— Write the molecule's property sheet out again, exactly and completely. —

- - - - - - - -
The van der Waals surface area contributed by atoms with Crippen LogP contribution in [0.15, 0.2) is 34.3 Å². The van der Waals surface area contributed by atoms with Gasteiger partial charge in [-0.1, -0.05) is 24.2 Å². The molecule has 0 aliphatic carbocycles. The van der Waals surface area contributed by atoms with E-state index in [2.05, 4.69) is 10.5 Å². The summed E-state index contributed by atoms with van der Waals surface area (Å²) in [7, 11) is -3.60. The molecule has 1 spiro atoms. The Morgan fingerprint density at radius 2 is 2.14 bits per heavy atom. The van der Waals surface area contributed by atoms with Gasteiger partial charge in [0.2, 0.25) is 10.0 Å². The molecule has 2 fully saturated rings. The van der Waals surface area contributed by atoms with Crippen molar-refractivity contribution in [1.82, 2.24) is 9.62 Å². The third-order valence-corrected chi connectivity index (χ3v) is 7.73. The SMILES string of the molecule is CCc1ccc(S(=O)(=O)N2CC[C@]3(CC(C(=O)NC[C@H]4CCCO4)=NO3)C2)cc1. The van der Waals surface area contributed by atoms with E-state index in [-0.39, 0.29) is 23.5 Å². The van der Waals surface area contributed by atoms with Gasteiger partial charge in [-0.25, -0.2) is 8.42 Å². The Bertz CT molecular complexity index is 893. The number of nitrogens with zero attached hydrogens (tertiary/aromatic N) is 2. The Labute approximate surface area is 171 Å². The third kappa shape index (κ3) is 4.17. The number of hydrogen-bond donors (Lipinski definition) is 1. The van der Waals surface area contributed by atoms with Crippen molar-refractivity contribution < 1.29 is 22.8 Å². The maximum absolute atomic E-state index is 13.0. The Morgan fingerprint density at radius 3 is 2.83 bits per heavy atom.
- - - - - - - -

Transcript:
The van der Waals surface area contributed by atoms with Crippen LogP contribution in [0.15, 0.2) is 34.3 Å². The van der Waals surface area contributed by atoms with Gasteiger partial charge in [-0.1, -0.05) is 24.2 Å². The molecule has 0 aliphatic carbocycles. The van der Waals surface area contributed by atoms with E-state index in [2.05, 4.69) is 10.5 Å². The summed E-state index contributed by atoms with van der Waals surface area (Å²) in [7, 11) is -3.60. The molecule has 1 spiro atoms. The Morgan fingerprint density at radius 2 is 2.14 bits per heavy atom. The van der Waals surface area contributed by atoms with Gasteiger partial charge in [0.2, 0.25) is 10.0 Å². The molecule has 2 fully saturated rings. The van der Waals surface area contributed by atoms with Crippen molar-refractivity contribution in [1.82, 2.24) is 9.62 Å². The third-order valence-corrected chi connectivity index (χ3v) is 7.73. The SMILES string of the molecule is CCc1ccc(S(=O)(=O)N2CC[C@]3(CC(C(=O)NC[C@H]4CCCO4)=NO3)C2)cc1. The van der Waals surface area contributed by atoms with E-state index in [-0.39, 0.29) is 23.5 Å². The van der Waals surface area contributed by atoms with Gasteiger partial charge in [-0.25, -0.2) is 8.42 Å². The Bertz CT molecular complexity index is 893. The number of nitrogens with zero attached hydrogens (tertiary/aromatic N) is 2. The Labute approximate surface area is 171 Å². The third kappa shape index (κ3) is 4.17. The number of hydrogen-bond donors (Lipinski definition) is 1. The van der Waals surface area contributed by atoms with Crippen molar-refractivity contribution < 1.29 is 22.8 Å². The maximum absolute atomic E-state index is 13.0. The Morgan fingerprint density at radius 3 is 2.83 bits per heavy atom.